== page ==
Author notes
                Correspondence: Tilman Wolter, Interdisziplinäres Schmerzzentrum, Universitätsklinikum Freiburg, Breisacherstr. 64, 79106 Freiburg, Germany, Tel +49 761 2705 4801, Fax +49 761 2705 0130, Email tilman.wolter@ 123456uniklinik-freiburg.de
                Article
                jpr-11-1165
                10.2147/JPR.S161053
                6016535
                © 2018 Wolter et al. This work is published and licensed by Dove Medical Press Limited

                The full terms of this license are available at https://www.dovepress.com/terms.php and incorporate the Creative Commons Attribution – Non Commercial (unported, v3.0) License ( http://creativecommons.org/licenses/by-nc/3.0/). By accessing the work you hereby accept the Terms. Non-commercial uses of the work are permitted without any further permission from Dove Medical Press Limited, provided the work is properly attributed.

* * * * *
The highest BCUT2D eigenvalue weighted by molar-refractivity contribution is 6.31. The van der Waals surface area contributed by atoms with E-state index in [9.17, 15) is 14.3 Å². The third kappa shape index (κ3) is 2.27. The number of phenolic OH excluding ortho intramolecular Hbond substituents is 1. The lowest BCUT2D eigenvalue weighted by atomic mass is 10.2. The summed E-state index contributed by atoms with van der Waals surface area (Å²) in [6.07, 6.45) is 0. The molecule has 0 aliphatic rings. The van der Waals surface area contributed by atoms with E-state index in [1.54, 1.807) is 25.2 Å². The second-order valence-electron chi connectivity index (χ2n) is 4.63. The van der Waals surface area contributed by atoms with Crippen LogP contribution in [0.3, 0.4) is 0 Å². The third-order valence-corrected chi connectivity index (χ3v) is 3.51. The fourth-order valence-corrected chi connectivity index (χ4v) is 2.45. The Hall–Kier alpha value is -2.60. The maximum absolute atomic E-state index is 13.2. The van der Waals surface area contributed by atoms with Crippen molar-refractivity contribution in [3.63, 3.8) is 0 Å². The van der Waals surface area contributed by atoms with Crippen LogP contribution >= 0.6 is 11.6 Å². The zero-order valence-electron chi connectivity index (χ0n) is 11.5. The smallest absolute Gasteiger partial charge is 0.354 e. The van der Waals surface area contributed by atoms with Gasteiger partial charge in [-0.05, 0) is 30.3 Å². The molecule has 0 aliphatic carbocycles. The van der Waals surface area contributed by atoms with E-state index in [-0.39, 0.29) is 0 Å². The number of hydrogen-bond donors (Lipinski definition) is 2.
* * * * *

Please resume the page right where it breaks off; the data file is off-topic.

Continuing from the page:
Categories
                Expert Opinion

                Anesthesiology & Pain management

                cryoneurolysis, cervical spine, facet joint pain, neck pain